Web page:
It won’t be long before your next trip to the liquor store involves deciding whether to buy liquid or powderedalcohol. Yes, powdered alcohol. There is such a thing.
The Alcohol and Tobacco Tax and Trade Bureau approved several flavors of “Palcohol” this week, which is a powdered version of alcohol that you can add to a mixer or water to start working on that much-needed buzz. Palcohol is expected to be available to purchase sometime in the fall.
Palcohol was created by Mark Phillips. According to the Palcohol website, it took Phillips years of working with scientists to create his powdered alcohol. There will be vodka and rum Palcohol that you can add to a mixer, plus four flavors that only require water to get the party started: Cosmopolitan, Mojito, Powderita (margarita), and Lemon Drop.
Palcohol will come in small packets that are equivalent to one shot of alcohol each. If you’re wondering why, exactly, there is a need for powdered alcohol, the answer is simple: convenience. From the website:
Why? Sometimes liquid isn’t convenient. Because Palcohol is powder and very light, you can take it just about anywhere to enjoy a cocktail! That’s why we say: “Take your Pal wherever you go.”
According to Telegraph, the Palcohol website also promoted using the powder when going out to avoid paying for expensive cocktails (this information was removed after news of Palcohol being approved made headlines):
What’s worse than going to a concert, sporting event, etc. and having to pay $10, $15, $20 for a mixed drink with tax and tip. Are you kidding me?! Take Palcohol into the venue and enjoy a mixed drink for a fraction of the cost.
While the Palcohol website suggests mixing the substance with water and mixers and says that it is okay to mix it with food, it does advise against snorting the substance. “Don’t do it!” the website warns. “It is not a responsible or smart way to use the product.” Despite the convenience of Palcohol, it’s easy to see why there is cause for concern regarding the potential dangers of the product.
OMG. Powered alcohol---really?
How do we keep this out of sporting events, airplanes, restaurants and liquor-licensed establishments (where alcohol from elsewhere can jeopardize their license), the workplace and (gulp) schools? You can sprinkle it in your food, but don’t snort it?????? Why, what happens when you snort it? I have no idea, but I can guaranty we are going to find out.
Alcohol is not already a big enough problem, now we have to develop alternative ways to get it and ingest it?
I understand those that don’t want to pay $9 for a beer at the baseball game, but I am sure that I am not alone in thinking that this is a REALLY BAD IDEA.
“Ambulance Chaser". We have all heard this term. It generally applies to a Plaintiff’s personal injury lawyer, wh in order to get new clients “chases an ambulance” following an accident. Kind of like this:
Cute, right? Everyone laughs and turn their noses up at the same time. However…..
Did you know that lawyers have been prohibited from “chasing ambulances” (aka directly soliciting clients) for 50+ years?
Did you know in Arizona, it is a criminal offence for anyone to attempt to solicit a victim at an accident scene?
(Kind of puts that the “ambulance chaser” theory to rest real fast, huh?)
Okay, but honestly—does it happen? Answer: Probably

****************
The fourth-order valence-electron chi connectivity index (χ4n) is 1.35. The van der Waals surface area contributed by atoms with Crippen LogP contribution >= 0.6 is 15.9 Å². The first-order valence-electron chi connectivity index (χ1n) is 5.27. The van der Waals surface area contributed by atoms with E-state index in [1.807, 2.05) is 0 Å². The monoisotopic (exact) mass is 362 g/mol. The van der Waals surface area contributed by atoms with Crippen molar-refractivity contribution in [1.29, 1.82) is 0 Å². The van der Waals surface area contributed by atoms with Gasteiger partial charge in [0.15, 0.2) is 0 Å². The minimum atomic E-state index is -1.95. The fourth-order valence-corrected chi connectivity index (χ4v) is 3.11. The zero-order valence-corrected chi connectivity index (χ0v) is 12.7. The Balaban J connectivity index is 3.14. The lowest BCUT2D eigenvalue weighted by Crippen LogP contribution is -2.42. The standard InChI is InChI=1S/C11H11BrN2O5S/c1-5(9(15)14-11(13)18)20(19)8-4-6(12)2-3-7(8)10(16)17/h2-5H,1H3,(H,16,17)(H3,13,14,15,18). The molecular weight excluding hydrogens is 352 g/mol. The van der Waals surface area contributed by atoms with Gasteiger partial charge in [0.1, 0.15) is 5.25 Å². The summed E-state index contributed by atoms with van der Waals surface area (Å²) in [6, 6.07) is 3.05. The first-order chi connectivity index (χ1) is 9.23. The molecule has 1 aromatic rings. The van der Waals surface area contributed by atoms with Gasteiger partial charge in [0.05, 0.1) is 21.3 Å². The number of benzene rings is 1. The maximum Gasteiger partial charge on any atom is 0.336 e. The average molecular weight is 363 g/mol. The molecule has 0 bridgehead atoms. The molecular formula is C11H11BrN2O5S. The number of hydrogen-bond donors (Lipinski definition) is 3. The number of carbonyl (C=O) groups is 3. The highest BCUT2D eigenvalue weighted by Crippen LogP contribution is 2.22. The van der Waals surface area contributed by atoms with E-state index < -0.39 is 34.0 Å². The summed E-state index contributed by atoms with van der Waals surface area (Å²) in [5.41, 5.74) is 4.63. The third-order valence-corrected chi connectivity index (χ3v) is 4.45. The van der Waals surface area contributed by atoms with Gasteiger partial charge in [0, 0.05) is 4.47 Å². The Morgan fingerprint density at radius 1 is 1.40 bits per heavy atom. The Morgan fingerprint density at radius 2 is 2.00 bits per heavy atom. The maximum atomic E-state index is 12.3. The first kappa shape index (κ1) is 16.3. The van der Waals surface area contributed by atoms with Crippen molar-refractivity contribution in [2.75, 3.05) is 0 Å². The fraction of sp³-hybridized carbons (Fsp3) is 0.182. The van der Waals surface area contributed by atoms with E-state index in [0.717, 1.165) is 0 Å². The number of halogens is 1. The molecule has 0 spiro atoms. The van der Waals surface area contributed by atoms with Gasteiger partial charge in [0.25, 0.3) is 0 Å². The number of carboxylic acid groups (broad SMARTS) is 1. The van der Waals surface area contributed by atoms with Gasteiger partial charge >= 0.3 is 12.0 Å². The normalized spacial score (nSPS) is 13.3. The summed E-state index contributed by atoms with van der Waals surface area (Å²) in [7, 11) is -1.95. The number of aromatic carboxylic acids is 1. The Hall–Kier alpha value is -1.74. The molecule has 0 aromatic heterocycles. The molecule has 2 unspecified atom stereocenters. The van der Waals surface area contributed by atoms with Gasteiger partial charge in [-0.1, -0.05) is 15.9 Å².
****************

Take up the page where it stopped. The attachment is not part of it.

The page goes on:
Question: Do I know anyone who does it? Answer: No
I know a lot of attorneys, on both sides of the isle, involved in the personal injury profession. I know these people to be decent, honest hardworking professionals. I promise you this: No one I know would risk their license and livelihood to seek out a client directly like this.
However, as in all businesses, there are bad apples. The bad apples spoil the bunch, and they clearly have where present. There are bad apple doctors. There are bad apple salespeople. There are bad apple insurance agents. There are bad apple mechanics. And, yes, there are bad apple attorneys.
But how many of these other jobs and professions wait for payment until after the results are obtained? How many of these other jobs or professions make their payment contingent on the result? Can you imagine not having to pay your doctor if his/her treatment doesn’t work? Experienced injury lawyers understand the people we are trying to help. We ask for no money up front.
We agree to do all the work necessary on the hope that we will get paid in the end. If we achieve the desired results, we get paid. If we don’t, we don’t get paid. Our time and any money that we have spent along the way become lost if we don’t achieve the results that we need to for our clients. Let me ask: What could be more fair than that??
We work for our clients. We fight to make things safer for everyone. We work at and with the legislature to keep the laws in the state fair. Products are made safe in the United States because of our legal system, and the “promise” that if you make a dangerous product and someone gets hurt, you will be made to pay for the harm. Self-serving? Some would say that.
But without the “promise” of personal and financial responsibility, honestly, where would we be as a civilized society? With the courts and the means to enforce our safety laws, where would we be? Do you really think that products would be anywhere near as safe if we could not hold the manufacturers responsible for harm caused by a dangerous product? Would people drive anywhere near as safe if they could never be liable for an accident?
No one likes lawyers--until they need one. Then, we are all sure glad that they exist, to enforce the laws, to fight for our rights and our protection. The last bastion of a truly free democracy? Perhaps. But we will hopefully never know, for if the United States ever gets to that point, we will all be crying for these days of law, order and justice.